Most of his songs are not happy ones. They're songs about frustration, manipulation, and betrayal. "I said I'm so happy that I could die / She said drop dead and left with another guy!" Elvis rarely wins, but he just keeps trying. On "Watching the Detectives," Elvis tells the story of a guy who wants to see his girl, but all she wants to do is watch the movie on T.V. "She looks so good that he gets down and begs / She's watching the detectives:" Finally he shoots her, "Just like watching the detectives." It's a strange, funny, nasty little song, and it's Elvis at his best.

See, all of this is part of being human. That's something that too many rock stars are afraid to admit. Kiss never takes off their makeup so that they can keep their public and private lives separate, but Elvis seems to be telling you about himself. Which one do you prefer? It's all up to you. Personally, I think that knowing that my heroes are human makes it a lot easier to be comfortable with myself. If my heroes were perfect, it could be depressing. I'm not perfect, and I never will be. Are you? (If you are, tell me your secret!)

But Elvis is completely human, maybe too much so. It seems like the guy never has any luck! Sometimes he manages to strike back. On "Hand in Hand," he sings, "If I'm gonna go down / You're gonna come with me." If he didn't manage to tell people off sometimes, I'd start to worry about him.

The thing to remember is that all these songs are the most exciting rock numbers around. They're never whiny or self-pitying. Elvis is tough, and so is his music. From the Doors-ish keyboards to the non-stop action from the drums, these guys play great music until you think you might overdose. Nowhere is this more clear than on Armed Forces. There's hardly any guitar on the album at all; it just seems like bass, drums and piano. This isn't an empty album, though. Far from it! At times there are so many overdubs, especially on the keyboards, that you'd think you were listening to an orchestra or something! It just gets catchier and catchier. What a great album! I like it, in case you couldn't tell.

The songs on Armed Forces are different than any of the ones he's done before. They're more general, less specific. He's singing about us now, not just about him. "Two little Hitlers fight it out until / One little Hitler does the other one's will," is one of the most powerful lines he's come up with yet, and it's only one of many on this record. One of my total favorites is "Moods for Moderns." "I let you into / Foreign fingers," he laments, while the band snaps their fingers behind him. This girl has just plain walked out on him, but he acts like he planned it! It's a great contrast to "Party Girl," which is about a girl who is too popular and too adventurous to to be tied down to any one person. "I know I shouldn't be raising my hopes so high," he realizes, "Cause I've seen that hungry look in their eyes." Instead of trying to win her over, or let her find him, he walks away. "I could give you anything but time," he laments. It's an extraordinary song, and one that keeps getting more and more emotional every time I play it.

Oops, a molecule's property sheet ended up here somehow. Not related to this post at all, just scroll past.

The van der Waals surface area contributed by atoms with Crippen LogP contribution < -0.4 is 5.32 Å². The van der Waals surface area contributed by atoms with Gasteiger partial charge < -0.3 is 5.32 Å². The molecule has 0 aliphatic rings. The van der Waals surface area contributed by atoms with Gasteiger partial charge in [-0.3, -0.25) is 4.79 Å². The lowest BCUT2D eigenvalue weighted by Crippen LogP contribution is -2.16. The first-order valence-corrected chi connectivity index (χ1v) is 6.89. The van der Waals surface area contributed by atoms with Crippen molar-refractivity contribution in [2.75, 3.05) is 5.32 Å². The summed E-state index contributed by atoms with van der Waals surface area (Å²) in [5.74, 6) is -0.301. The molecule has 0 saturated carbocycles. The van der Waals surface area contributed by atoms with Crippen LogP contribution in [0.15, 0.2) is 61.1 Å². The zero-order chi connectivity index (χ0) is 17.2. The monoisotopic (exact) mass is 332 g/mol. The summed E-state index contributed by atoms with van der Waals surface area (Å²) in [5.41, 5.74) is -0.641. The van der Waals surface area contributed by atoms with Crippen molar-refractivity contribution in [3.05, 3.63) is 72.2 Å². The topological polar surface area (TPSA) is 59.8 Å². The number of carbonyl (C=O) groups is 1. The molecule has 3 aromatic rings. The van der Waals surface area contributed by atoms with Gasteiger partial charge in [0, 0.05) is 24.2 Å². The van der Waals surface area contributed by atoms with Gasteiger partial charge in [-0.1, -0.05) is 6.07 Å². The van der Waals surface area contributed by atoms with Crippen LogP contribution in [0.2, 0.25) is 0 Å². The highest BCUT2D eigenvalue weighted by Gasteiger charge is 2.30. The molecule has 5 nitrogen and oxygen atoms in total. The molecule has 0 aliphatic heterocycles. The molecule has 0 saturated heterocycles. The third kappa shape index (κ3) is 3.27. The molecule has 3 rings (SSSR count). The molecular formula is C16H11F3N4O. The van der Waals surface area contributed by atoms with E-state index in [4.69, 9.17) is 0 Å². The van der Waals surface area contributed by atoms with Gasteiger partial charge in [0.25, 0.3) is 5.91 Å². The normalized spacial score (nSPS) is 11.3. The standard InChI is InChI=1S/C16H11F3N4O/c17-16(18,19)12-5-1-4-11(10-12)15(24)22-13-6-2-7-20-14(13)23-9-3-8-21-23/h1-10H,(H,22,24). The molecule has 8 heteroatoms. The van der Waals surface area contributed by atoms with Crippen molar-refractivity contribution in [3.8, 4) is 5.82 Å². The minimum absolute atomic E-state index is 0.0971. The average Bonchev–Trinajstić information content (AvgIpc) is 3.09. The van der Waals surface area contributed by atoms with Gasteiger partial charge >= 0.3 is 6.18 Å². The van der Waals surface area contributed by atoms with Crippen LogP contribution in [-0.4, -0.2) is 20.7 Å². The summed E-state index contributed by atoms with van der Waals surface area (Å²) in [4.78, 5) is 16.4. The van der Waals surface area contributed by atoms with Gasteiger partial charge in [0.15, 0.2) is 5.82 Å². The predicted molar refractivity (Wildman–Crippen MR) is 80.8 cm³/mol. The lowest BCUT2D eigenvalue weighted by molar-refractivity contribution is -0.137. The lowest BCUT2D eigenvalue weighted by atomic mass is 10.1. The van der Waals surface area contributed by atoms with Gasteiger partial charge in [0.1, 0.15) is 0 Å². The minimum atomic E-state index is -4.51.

What else can I tell you about these guys to make you run out and wrap your greedy little fingers around every one of his records? Well, how about a little history? His real name is Delbert Patrick McManus, and he's about 25 years old. Older than most of us, but not by much. When you, realize that the members of the Ramones are all 26, Elvis is a youngster indeed. The story of how he landed his recording contract is legendary. He rented a small amplifier, went to the CBS Records convention, stood outside, and played his music. From there on it wasn't very difficult. Elvis may seem like a weirdo, but his music speaks for itself. Pretty good for a guy who used to be a computer operator in a cosmetics company, eh? He's witty, and gives great interviews (which makes people like me real happy). He said that the people he works with are "not the kind of people who were instrumental in stopping me from recording before knowing who they are and I want to remind them that I haven't forgotten them."

His ambition is to become famous, but on his own terms. It's no good to be famous unless he can still get his message across. All being famous means is that a lot more people will hear what he has to say. He wrote a song called "Radio, Radio" all about how terrible the radio is and how they never play anything except the safest, most boring music. Strangely enough, that song got a lot of airplay because it was such an exciting rock 'n' roll number. So Elvis snuck it right by all the boring disk jockeys in Milwaukee. Someday he'll sneak a lot more by them, and maybe there'll come a time when he won't have to sneak them in anymore. Elvis is on his way to the top. It's going to be a slow climb, but he'll get there. Get a record or two. And save Linda Ronstadt for another day.

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Pop Rock Special, Spring 1981


Pop Rock Special profiles Elvis Costello.

Images

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Page scans.



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Photos.


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Cover and contents page.